What I learned after 4 months of punching the heavy bag

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JowGaWolf

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What kind of bag are you using? Get a harder bag!!

I know there are a lot of bags that are very soft for whatever reason, I hate that kind of bags. It's like punching air, it dent in like 5 to 6".
I'm not sure, it's one that the gym got. I'm going to speak with them to see if they can prep a harder bag for me. Most of the people who use the bags don't know how to punch with correct technique. And I'm not being "kung fu arrogant" when I say this. They literally have really bad basics simply because no one has shown them how to correctly make a fist and punch.. They normally punch the bag 5 times and then walk away. My guess is that they hurt their hands in the process. Because of this these bags are what I would probably put a first time puncher on. Most use the boxing gloves and the punching becomes worse. The speed bag was like that until a few weeks ago. We tore the first speed bag up, it was soft like a sponge. Now it's packed the way that it should be and it feels much better too.

But for the heavy bags. They should have at least 2 for the experienced members. I'll put it this way. It doesn't take much for me to move the bag. I kick the bag into the wall all the time, so I have to put something in between the wall the bag. This causes me to get more feedback than I sometimes enjoy but it keeps from breaking the window and stops the bag from putting holes into the wall.
If you can make a big dent on those bags I have, maybe you should practice less and you are punching very hard, no need to practice that hard anymore!!!
Yeah I'm going to follow the advice that was given here and lower the power level of my strikes. I will still will ask the gym if they can pack one of the bags better So I can have only one row of knuckles digging into the bag per punch.
Now I see, you are using the bag in the gym. EXACTLY the same in my case when I was talking about bags that are soft. It was in the gym also. Why people want soft bags? The only reason is they are for boxing where people wear huge gloves.

In my case, it's even worst, they gym hang the bag on a stand and use weights to hold it in place. The bag cannot swing freely. Can't exactly do kicking as the bag got nowhere to swing. You might really want to consider hanging bags at home and not relying on the gym. There must be people that prefer soft bags.

I am looking at the RED 80lbs Everlast. I had a chance to punch on one in my friend's house, it's hard enough and the covering seems strong enough to hold up. I never have problem with EverLast canvas and leather bags, they last about 3 years for me. Do NOT get Toughware, I bought the black color that looks like cloth/canvas, I broke two new ones within 2 weeks, I thought the first one was defective, I went and exchanged. But the second one was exactly the same. I returned both. Do NOT get vinyl cover, they don't last. I notice the gym changed quite a few bags at the time, they kept buying those vinyl or some plastic that is a little shinny. Some are even worst, they drag on the floor.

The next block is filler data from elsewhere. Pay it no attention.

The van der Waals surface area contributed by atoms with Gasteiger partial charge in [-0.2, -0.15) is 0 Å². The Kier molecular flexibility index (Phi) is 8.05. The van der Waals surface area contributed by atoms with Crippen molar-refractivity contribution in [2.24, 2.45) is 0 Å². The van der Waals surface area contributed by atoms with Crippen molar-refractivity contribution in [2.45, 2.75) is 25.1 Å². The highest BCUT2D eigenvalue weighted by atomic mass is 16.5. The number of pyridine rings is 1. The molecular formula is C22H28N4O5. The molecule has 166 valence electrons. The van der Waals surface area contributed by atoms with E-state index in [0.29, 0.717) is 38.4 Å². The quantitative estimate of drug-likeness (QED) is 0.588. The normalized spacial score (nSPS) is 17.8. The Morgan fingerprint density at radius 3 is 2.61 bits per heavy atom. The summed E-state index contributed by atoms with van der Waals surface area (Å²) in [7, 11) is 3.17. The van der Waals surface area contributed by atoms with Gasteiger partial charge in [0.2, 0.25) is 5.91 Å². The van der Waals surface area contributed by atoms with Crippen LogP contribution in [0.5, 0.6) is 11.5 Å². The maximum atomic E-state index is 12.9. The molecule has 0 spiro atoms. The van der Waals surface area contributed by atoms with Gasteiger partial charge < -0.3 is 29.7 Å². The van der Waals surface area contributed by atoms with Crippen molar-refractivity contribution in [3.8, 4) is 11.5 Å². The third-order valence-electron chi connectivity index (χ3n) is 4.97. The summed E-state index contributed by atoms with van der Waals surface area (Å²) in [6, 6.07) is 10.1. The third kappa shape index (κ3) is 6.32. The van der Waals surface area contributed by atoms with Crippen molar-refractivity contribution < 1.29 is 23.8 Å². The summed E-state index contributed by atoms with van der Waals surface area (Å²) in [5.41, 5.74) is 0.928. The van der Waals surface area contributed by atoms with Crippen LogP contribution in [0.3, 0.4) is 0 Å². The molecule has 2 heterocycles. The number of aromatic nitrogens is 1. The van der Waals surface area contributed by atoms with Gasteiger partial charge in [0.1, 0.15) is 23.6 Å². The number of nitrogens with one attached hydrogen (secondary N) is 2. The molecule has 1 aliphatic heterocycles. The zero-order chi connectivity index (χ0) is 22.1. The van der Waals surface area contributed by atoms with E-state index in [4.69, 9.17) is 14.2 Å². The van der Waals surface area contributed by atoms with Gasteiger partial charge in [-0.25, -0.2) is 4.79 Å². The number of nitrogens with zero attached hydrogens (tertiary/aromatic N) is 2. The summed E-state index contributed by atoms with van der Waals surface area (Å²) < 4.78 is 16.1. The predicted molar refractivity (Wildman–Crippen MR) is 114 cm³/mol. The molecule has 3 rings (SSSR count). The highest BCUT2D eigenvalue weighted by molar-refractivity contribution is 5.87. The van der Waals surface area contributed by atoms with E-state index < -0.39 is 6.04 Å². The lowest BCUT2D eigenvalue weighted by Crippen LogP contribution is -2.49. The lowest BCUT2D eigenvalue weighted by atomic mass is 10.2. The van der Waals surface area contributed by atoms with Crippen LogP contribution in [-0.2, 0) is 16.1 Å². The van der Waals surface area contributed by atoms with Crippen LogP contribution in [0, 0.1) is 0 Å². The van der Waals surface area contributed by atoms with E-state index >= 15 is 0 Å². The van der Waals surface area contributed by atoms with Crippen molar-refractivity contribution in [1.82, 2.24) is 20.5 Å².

I have to buy a new bag soon, The white 70lbs got enough duck tape on it already, it's ready to go any time. I am seriously considering the red 80lbs one and take my chance. Too bad they don't sell the white canvas one anymore. Not all canvas bags are the same, the Everlast canvas is very thick and rough.

Yes, I agree totally to punch bare hands. You don't get a feel using gloves. I can literally punch without holding the fist with gloves and won't matter. Try punch bare hands without holding a fist, that won't end good. I punch bare hands for decades for the better or the worst. I like the feel of the punch.

Against conventional believes, I never hurt my hands, wrist punch bare handed. In case people question whether that will damage the hands in long run. I can tell people I am a guitarist, I can still run high speed picking after decades of punching. Only thing that really hurt my hands was the IRON PALM training that I regret even getting into. I told that story a few times here already. My problem is the skin on the knuckles that don't heal.